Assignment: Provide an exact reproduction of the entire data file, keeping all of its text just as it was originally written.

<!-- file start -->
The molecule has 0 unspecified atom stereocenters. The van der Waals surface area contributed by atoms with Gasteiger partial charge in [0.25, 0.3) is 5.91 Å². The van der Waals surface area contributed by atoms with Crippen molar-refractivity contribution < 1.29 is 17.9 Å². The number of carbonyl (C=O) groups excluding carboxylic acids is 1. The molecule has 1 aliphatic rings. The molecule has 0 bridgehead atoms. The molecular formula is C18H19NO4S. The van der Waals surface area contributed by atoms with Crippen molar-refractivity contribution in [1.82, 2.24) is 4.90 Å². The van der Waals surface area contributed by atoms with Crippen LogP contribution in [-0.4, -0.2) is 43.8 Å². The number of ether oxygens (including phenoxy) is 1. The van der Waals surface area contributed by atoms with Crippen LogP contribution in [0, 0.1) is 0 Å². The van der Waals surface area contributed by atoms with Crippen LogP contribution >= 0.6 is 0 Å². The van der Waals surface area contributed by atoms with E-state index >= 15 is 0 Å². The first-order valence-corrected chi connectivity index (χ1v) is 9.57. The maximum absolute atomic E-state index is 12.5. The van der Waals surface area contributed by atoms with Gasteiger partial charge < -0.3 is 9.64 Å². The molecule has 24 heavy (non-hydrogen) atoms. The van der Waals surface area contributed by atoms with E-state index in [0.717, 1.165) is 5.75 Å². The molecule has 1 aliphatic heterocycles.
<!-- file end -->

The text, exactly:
The molecule has 0 unspecified atom stereocenters. The van der Waals surface area contributed by atoms with Gasteiger partial charge in [0.25, 0.3) is 5.91 Å². The van der Waals surface area contributed by atoms with Crippen molar-refractivity contribution < 1.29 is 17.9 Å². The number of carbonyl (C=O) groups excluding carboxylic acids is 1. The molecule has 1 aliphatic rings. The molecule has 0 bridgehead atoms. The molecular formula is C18H19NO4S. The van der Waals surface area contributed by atoms with Crippen molar-refractivity contribution in [1.82, 2.24) is 4.90 Å². The van der Waals surface area contributed by atoms with Crippen LogP contribution in [-0.4, -0.2) is 43.8 Å². The number of ether oxygens (including phenoxy) is 1. The van der Waals surface area contributed by atoms with Crippen LogP contribution in [0, 0.1) is 0 Å². The van der Waals surface area contributed by atoms with Crippen LogP contribution >= 0.6 is 0 Å². The van der Waals surface area contributed by atoms with E-state index >= 15 is 0 Å². The first-order valence-corrected chi connectivity index (χ1v) is 9.57. The maximum absolute atomic E-state index is 12.5. The van der Waals surface area contributed by atoms with Gasteiger partial charge < -0.3 is 9.64 Å². The molecule has 24 heavy (non-hydrogen) atoms. The van der Waals surface area contributed by atoms with E-state index in [0.717, 1.165) is 5.75 Å². The molecule has 1 aliphatic heterocycles.